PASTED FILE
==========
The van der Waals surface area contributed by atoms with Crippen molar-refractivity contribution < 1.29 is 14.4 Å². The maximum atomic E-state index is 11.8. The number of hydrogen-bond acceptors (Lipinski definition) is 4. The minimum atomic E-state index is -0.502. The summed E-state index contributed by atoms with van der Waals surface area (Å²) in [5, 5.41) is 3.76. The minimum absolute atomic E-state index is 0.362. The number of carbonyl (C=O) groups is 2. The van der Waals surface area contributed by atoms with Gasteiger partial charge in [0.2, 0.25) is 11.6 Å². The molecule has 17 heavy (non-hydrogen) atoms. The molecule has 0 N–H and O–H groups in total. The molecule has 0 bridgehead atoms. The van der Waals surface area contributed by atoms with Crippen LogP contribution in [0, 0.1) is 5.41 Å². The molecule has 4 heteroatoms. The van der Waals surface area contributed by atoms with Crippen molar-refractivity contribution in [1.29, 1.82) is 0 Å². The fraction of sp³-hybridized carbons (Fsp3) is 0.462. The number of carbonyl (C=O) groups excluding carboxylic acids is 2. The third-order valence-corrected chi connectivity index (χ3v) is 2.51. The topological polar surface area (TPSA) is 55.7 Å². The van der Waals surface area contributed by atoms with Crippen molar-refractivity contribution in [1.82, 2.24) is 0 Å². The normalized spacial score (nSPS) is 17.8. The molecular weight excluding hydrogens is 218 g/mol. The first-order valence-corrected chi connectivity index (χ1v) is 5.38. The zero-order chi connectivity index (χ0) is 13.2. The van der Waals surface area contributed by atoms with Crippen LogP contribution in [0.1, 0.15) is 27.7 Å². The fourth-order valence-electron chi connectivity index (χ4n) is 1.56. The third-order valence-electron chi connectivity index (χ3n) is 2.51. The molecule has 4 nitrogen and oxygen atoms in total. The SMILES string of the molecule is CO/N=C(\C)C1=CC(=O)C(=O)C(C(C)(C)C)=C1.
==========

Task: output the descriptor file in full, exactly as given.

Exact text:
The van der Waals surface area contributed by atoms with Crippen molar-refractivity contribution < 1.29 is 14.4 Å². The maximum atomic E-state index is 11.8. The number of hydrogen-bond acceptors (Lipinski definition) is 4. The minimum atomic E-state index is -0.502. The summed E-state index contributed by atoms with van der Waals surface area (Å²) in [5, 5.41) is 3.76. The minimum absolute atomic E-state index is 0.362. The number of carbonyl (C=O) groups is 2. The van der Waals surface area contributed by atoms with Gasteiger partial charge in [0.2, 0.25) is 11.6 Å². The molecule has 17 heavy (non-hydrogen) atoms. The molecule has 0 N–H and O–H groups in total. The molecule has 0 bridgehead atoms. The van der Waals surface area contributed by atoms with Crippen LogP contribution in [0, 0.1) is 5.41 Å². The molecule has 4 heteroatoms. The van der Waals surface area contributed by atoms with Crippen molar-refractivity contribution in [1.29, 1.82) is 0 Å². The fraction of sp³-hybridized carbons (Fsp3) is 0.462. The number of carbonyl (C=O) groups excluding carboxylic acids is 2. The third-order valence-corrected chi connectivity index (χ3v) is 2.51. The topological polar surface area (TPSA) is 55.7 Å². The van der Waals surface area contributed by atoms with Crippen molar-refractivity contribution in [1.82, 2.24) is 0 Å². The normalized spacial score (nSPS) is 17.8. The molecular weight excluding hydrogens is 218 g/mol. The first-order valence-corrected chi connectivity index (χ1v) is 5.38. The zero-order chi connectivity index (χ0) is 13.2. The van der Waals surface area contributed by atoms with Crippen LogP contribution in [0.1, 0.15) is 27.7 Å². The fourth-order valence-electron chi connectivity index (χ4n) is 1.56. The third-order valence-electron chi connectivity index (χ3n) is 2.51. The molecule has 4 nitrogen and oxygen atoms in total. The SMILES string of the molecule is CO/N=C(\C)C1=CC(=O)C(=O)C(C(C)(C)C)=C1.